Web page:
Many folks dream of retiring early, but
achieving that goal is easier said than done. While 50% of Americans would like
to retire by age 60, only 33% expect to do so, according to a new survey. by TD Ameritrade. The reason is that most
folks don't have enough savings to pull the trigger that young, and as such,
they're likely to find that they end up working longer than desired.
The challenges of retiring early
Retiring before the age of 62 means not being eligible to
collect Social Security, and while those benefits alone aren't enough to live on, they
certainly help millions of seniors pay their bills. Even
retiring at 62 puts seniors at a financial disadvantage. Those
who claim Social Security at that age risk lowering their benefits for life,
since filing before full retirement age (66,
67, or somewhere in between, depending on year of birth) results in an
automatic reduction in monthly payments.
Furthermore, retiring before the age of 65 means not
getting health coverage under Medicare. And while Medicare
doesn't spell free healthcare for seniors, it certainly helps defray many of
the costs retirees would otherwise face.
That's why early retirement often hinges on strong savings
-- to make up for a lack of Social Security and the cost of complete
out-of-pocket health coverage. And while building a strong nest egg takes time
and effort, it's something all of us have the ability to do if we make it a
Making early retirement a reality
There's no single magic number that guarantees you'll have
enough money to pay your bills, but as a general rule, you should aim to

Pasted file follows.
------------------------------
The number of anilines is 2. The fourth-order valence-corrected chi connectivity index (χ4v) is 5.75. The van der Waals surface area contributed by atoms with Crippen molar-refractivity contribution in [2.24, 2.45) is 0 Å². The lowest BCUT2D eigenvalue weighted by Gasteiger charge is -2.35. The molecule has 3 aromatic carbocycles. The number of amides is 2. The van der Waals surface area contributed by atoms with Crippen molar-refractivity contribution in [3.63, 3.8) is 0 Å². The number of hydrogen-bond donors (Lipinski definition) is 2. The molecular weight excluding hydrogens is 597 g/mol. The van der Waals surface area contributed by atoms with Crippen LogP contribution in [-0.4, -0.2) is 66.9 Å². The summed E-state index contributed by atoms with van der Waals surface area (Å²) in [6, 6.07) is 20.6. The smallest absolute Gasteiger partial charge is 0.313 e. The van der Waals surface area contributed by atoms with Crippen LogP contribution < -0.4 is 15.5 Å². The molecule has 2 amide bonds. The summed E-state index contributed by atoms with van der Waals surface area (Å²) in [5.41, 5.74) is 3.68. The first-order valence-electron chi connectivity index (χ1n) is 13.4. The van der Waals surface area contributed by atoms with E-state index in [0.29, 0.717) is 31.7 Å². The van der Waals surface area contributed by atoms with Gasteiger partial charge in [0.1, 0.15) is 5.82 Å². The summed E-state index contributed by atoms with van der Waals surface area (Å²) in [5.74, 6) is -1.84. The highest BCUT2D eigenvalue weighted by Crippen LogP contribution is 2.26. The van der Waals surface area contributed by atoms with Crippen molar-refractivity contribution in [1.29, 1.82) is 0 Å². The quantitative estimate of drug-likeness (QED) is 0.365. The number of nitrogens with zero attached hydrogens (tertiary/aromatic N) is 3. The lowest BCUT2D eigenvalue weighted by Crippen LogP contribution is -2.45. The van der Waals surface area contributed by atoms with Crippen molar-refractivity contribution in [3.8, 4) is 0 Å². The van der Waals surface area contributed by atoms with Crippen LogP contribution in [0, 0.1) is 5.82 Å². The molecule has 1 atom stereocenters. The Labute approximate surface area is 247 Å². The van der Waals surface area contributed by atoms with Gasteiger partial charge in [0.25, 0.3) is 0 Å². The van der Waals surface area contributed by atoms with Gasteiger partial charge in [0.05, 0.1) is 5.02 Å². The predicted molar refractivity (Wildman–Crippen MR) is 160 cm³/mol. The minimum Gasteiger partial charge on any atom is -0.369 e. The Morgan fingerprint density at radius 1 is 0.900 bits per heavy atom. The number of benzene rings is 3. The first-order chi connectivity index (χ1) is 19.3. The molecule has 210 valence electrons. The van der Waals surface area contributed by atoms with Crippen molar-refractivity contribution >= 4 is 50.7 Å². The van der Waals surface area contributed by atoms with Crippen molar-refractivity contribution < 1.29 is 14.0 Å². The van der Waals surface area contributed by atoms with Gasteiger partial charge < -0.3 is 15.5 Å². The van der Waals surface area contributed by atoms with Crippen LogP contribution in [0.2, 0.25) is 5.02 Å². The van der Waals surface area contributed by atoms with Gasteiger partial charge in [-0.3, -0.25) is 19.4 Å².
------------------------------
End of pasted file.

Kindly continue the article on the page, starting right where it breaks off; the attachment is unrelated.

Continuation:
replace as much as 80% of your pre-retirement income to ensure that you're able
to live comfortably. This means that if you're used to earning $80,000 a year,
you'll want $64,000 a year once you stop working. At some point, some of that
can come from Social Security, but if you're planning to retire at age 60,
you'll have at least two years where that isn't an option.
On the other hand, if you save well during your career and
invest your savings wisely, there's a good chance you'll accumulate enough cash
to make an early retirement happen. Check out the following table, which shows
what sort of nest egg you stand to amass based on your total savings window:
As you can see, saving from a young age is crucial if your
goal is to exit the workforce ahead of your peers. At the same time, you'll
need to set a nice chunk of cash aside each month and invest it in a reasonably
aggressive fashion. In this example, we're talking about saving $9,600 a year,
or 12% of the $80,000 salary we're working with. But if you're able to set
aside 15% to 20% of your earnings, you'll accumulate even more wealth.
Furthermore, the 7% average return referenced above assumes
a stock-heavy portfolio (that 7% is actually a couple of percentage points
below the stock market's average). But if you play it too safe, you'll
stunt your savings' growth, thereby making early retirement less feasible.
For the average retirement, you can expect to withdraw
about 4% of your nest egg's value each
year without having to worry about running out of money prematurely. If you're
retiring a bit early, however, you're better off sticking with a slightly more
conservative withdrawal rate -- say, 3.5%. But if that's the case, under the
first scenario above, you'd have access to about $46,500. That's less than the
$64,000 we're aiming for, but if you're willing to work part-time for a few
years or cut back on expenses until Social Security kicks in, you can probably
make it work.
In fact, the average Social Security recipient today
collects about $17,000 a year. If we add that to the $46,500 coming from
savings, we're at $63,500 -- right about at that 80% replacement income target
we were aiming for.
It's possible to retire at 60 if you start saving for it at
the start of your career. On the other hand, if you wait too long to start
building your nest egg, you might struggle to retire on time, let alone early.
The $16,728 Social Security bonus
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here for the original article from Fox Business.